Also repeating her performance as Big Mama, Alison Fraser has quicksilver moments in her interactions with Mr. Weller that are more compelling and thoughtful than they were with Mr. Weller’s predecessor. That energy now carries over even into her exchanges with Mae, Gooper, Doc Baugh and Reverend Tooker.
Adam Dodway and Christine Copley as Gooper and Mae are sublime in their attempt to manipulate the outcome of Big Daddy’s fortune. Even here we see how roles that are traditionally played “close to textbook” can still be played with an emotional depth, despite the fact the audience is on to their shenanigans from the outset of our first seeing them on stage. The audience can almost be heard muttering, “Nice try,” as Gooper puts his outline for the new management of the property back into his briefcase, never to be seen again. Ms. Copley is a superb foil to Ms. Henggeler when you consider their characters are very much cut from the same Steel Magnolia cloth – from debutante to homecoming queen to proper wife to ultimately the Southern version of a tigress…or soccer mom.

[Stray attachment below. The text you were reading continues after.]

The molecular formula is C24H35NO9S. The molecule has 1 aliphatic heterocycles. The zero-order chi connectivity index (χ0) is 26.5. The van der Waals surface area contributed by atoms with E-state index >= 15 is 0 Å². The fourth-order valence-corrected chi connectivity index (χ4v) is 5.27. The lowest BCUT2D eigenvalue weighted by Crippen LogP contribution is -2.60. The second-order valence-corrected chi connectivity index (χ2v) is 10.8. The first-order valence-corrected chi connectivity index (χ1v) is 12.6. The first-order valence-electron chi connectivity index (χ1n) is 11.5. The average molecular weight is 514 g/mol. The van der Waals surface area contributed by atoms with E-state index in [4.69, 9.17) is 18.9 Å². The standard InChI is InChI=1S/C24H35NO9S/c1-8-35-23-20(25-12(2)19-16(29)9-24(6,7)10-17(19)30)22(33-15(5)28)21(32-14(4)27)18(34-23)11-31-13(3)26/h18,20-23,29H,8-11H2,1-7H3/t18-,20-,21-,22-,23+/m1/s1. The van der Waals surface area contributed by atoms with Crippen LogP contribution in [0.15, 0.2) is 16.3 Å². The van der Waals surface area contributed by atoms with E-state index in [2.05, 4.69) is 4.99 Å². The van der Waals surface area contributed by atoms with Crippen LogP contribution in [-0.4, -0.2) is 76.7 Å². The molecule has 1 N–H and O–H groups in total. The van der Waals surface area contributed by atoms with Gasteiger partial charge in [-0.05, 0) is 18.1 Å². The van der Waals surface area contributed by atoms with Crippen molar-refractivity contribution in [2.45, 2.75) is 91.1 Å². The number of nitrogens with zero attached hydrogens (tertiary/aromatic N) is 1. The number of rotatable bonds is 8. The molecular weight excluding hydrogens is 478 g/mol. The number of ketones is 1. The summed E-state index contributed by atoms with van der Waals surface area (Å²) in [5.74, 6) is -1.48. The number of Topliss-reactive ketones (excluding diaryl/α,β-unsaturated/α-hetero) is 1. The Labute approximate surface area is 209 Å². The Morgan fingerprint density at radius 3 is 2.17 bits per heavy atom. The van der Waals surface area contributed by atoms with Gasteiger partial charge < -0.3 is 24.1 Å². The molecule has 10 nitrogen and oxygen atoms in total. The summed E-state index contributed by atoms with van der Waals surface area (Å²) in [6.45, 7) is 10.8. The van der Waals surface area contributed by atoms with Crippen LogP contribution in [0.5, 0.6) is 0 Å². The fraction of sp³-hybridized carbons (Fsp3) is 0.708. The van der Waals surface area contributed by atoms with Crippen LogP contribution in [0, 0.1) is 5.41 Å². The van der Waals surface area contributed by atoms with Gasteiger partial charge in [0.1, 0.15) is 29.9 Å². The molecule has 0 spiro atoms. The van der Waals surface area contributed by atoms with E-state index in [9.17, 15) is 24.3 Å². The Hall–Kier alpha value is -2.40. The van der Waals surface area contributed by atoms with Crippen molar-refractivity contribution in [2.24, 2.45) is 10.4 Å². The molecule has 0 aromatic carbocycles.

The scenic design of Matthew Imhoff radiates “very well-off Southern White trash” with a couple of problems that should have been given more thought – a shower directly behind a centered bar makes little sense as does Mr. de Rogatis needing to change into his silk pajamas out on the balcony. If ever there was a need for a suggested en suite bathroom, this was it. Christian Specht’s lighting design is at its best in creating mood during the fireworks going off during the father and son scene. But here too, act endings were abruptly executed with very unnatural lighting changes that would have been less unsettling as simple fades. The costume design is now attributed to Ruth Stage, perhaps suggesting it was done more by committee than by the costume designer of the original run. Tomás Correa’s sound design is unobtrusive until we get to the storm scene late in the play. At times, it bordered on the obstructive, preventing the audience from hearing the actors engaged in their scene.